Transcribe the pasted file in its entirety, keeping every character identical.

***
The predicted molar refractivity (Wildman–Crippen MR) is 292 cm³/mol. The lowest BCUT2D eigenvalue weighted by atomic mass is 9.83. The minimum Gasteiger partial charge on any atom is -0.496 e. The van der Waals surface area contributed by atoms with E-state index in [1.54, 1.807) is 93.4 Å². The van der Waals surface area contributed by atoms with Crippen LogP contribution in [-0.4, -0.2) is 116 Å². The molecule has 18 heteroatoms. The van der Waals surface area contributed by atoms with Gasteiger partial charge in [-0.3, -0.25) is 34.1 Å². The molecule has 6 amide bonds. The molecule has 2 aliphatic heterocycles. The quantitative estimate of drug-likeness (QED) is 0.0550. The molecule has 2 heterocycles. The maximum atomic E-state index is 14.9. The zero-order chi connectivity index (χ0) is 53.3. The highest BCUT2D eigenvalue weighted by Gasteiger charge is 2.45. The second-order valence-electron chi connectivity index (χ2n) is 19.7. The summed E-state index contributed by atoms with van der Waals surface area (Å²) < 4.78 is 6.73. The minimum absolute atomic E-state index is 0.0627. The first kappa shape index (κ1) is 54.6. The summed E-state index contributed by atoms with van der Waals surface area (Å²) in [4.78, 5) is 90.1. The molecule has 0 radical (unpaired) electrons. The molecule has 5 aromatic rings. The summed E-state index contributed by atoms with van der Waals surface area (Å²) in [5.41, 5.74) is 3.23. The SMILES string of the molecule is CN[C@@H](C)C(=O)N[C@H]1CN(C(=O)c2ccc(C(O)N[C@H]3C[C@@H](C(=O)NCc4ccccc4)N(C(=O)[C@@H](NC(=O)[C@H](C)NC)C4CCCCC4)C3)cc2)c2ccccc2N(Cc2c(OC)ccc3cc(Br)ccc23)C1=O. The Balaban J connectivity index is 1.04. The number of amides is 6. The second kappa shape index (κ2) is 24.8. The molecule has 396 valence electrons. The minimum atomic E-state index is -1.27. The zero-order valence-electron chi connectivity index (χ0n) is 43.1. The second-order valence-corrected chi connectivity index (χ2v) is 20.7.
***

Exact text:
The predicted molar refractivity (Wildman–Crippen MR) is 292 cm³/mol. The lowest BCUT2D eigenvalue weighted by atomic mass is 9.83. The minimum Gasteiger partial charge on any atom is -0.496 e. The van der Waals surface area contributed by atoms with E-state index in [1.54, 1.807) is 93.4 Å². The van der Waals surface area contributed by atoms with Crippen LogP contribution in [-0.4, -0.2) is 116 Å². The molecule has 18 heteroatoms. The van der Waals surface area contributed by atoms with Gasteiger partial charge in [-0.3, -0.25) is 34.1 Å². The molecule has 6 amide bonds. The molecule has 2 aliphatic heterocycles. The quantitative estimate of drug-likeness (QED) is 0.0550. The molecule has 2 heterocycles. The maximum atomic E-state index is 14.9. The zero-order chi connectivity index (χ0) is 53.3. The highest BCUT2D eigenvalue weighted by Gasteiger charge is 2.45. The second-order valence-electron chi connectivity index (χ2n) is 19.7. The summed E-state index contributed by atoms with van der Waals surface area (Å²) < 4.78 is 6.73. The minimum absolute atomic E-state index is 0.0627. The first kappa shape index (κ1) is 54.6. The summed E-state index contributed by atoms with van der Waals surface area (Å²) in [4.78, 5) is 90.1. The molecule has 0 radical (unpaired) electrons. The molecule has 5 aromatic rings. The summed E-state index contributed by atoms with van der Waals surface area (Å²) in [5.41, 5.74) is 3.23. The SMILES string of the molecule is CN[C@@H](C)C(=O)N[C@H]1CN(C(=O)c2ccc(C(O)N[C@H]3C[C@@H](C(=O)NCc4ccccc4)N(C(=O)[C@@H](NC(=O)[C@H](C)NC)C4CCCCC4)C3)cc2)c2ccccc2N(Cc2c(OC)ccc3cc(Br)ccc23)C1=O. The Balaban J connectivity index is 1.04. The number of amides is 6. The second kappa shape index (κ2) is 24.8. The molecule has 396 valence electrons. The minimum atomic E-state index is -1.27. The zero-order valence-electron chi connectivity index (χ0n) is 43.1. The second-order valence-corrected chi connectivity index (χ2v) is 20.7.